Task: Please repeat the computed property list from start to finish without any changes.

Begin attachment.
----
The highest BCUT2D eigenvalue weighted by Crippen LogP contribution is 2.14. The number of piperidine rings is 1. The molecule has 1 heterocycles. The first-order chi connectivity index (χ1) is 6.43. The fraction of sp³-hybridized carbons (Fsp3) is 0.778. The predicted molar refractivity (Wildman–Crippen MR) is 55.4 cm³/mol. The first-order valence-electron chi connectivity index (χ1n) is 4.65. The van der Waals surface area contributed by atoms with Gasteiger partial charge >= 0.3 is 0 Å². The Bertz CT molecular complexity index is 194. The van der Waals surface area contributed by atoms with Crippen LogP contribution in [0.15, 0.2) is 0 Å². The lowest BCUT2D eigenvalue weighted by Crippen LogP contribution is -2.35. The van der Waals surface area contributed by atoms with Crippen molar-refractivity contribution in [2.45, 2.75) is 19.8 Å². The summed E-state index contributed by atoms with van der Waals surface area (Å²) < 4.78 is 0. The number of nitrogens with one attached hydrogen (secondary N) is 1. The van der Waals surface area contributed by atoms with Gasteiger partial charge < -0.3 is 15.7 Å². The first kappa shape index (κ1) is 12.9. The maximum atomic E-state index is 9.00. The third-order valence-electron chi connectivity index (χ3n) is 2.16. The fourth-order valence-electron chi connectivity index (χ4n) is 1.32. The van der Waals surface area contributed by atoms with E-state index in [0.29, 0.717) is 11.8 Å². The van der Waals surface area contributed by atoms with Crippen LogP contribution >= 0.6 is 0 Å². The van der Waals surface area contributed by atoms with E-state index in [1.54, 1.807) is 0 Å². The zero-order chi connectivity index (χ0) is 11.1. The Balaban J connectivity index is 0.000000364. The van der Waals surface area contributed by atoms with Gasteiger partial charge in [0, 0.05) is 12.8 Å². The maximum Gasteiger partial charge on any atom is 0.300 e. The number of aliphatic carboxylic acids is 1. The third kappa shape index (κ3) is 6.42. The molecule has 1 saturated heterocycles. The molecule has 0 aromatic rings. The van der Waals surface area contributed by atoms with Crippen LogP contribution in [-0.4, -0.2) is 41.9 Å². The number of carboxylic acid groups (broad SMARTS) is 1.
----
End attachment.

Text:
The highest BCUT2D eigenvalue weighted by Crippen LogP contribution is 2.14. The number of piperidine rings is 1. The molecule has 1 heterocycles. The first-order chi connectivity index (χ1) is 6.43. The fraction of sp³-hybridized carbons (Fsp3) is 0.778. The predicted molar refractivity (Wildman–Crippen MR) is 55.4 cm³/mol. The first-order valence-electron chi connectivity index (χ1n) is 4.65. The van der Waals surface area contributed by atoms with Gasteiger partial charge >= 0.3 is 0 Å². The Bertz CT molecular complexity index is 194. The van der Waals surface area contributed by atoms with Crippen LogP contribution in [0.15, 0.2) is 0 Å². The lowest BCUT2D eigenvalue weighted by Crippen LogP contribution is -2.35. The van der Waals surface area contributed by atoms with Crippen molar-refractivity contribution in [2.45, 2.75) is 19.8 Å². The summed E-state index contributed by atoms with van der Waals surface area (Å²) < 4.78 is 0. The number of nitrogens with one attached hydrogen (secondary N) is 1. The van der Waals surface area contributed by atoms with Gasteiger partial charge < -0.3 is 15.7 Å². The first kappa shape index (κ1) is 12.9. The maximum atomic E-state index is 9.00. The third-order valence-electron chi connectivity index (χ3n) is 2.16. The fourth-order valence-electron chi connectivity index (χ4n) is 1.32. The van der Waals surface area contributed by atoms with E-state index in [0.29, 0.717) is 11.8 Å². The van der Waals surface area contributed by atoms with Crippen LogP contribution >= 0.6 is 0 Å². The van der Waals surface area contributed by atoms with E-state index in [1.54, 1.807) is 0 Å². The zero-order chi connectivity index (χ0) is 11.1. The Balaban J connectivity index is 0.000000364. The van der Waals surface area contributed by atoms with Gasteiger partial charge in [0, 0.05) is 12.8 Å². The maximum Gasteiger partial charge on any atom is 0.300 e. The number of aliphatic carboxylic acids is 1. The third kappa shape index (κ3) is 6.42. The molecule has 1 saturated heterocycles. The molecule has 0 aromatic rings. The van der Waals surface area contributed by atoms with Crippen LogP contribution in [-0.4, -0.2) is 41.9 Å². The number of carboxylic acid groups (broad SMARTS) is 1.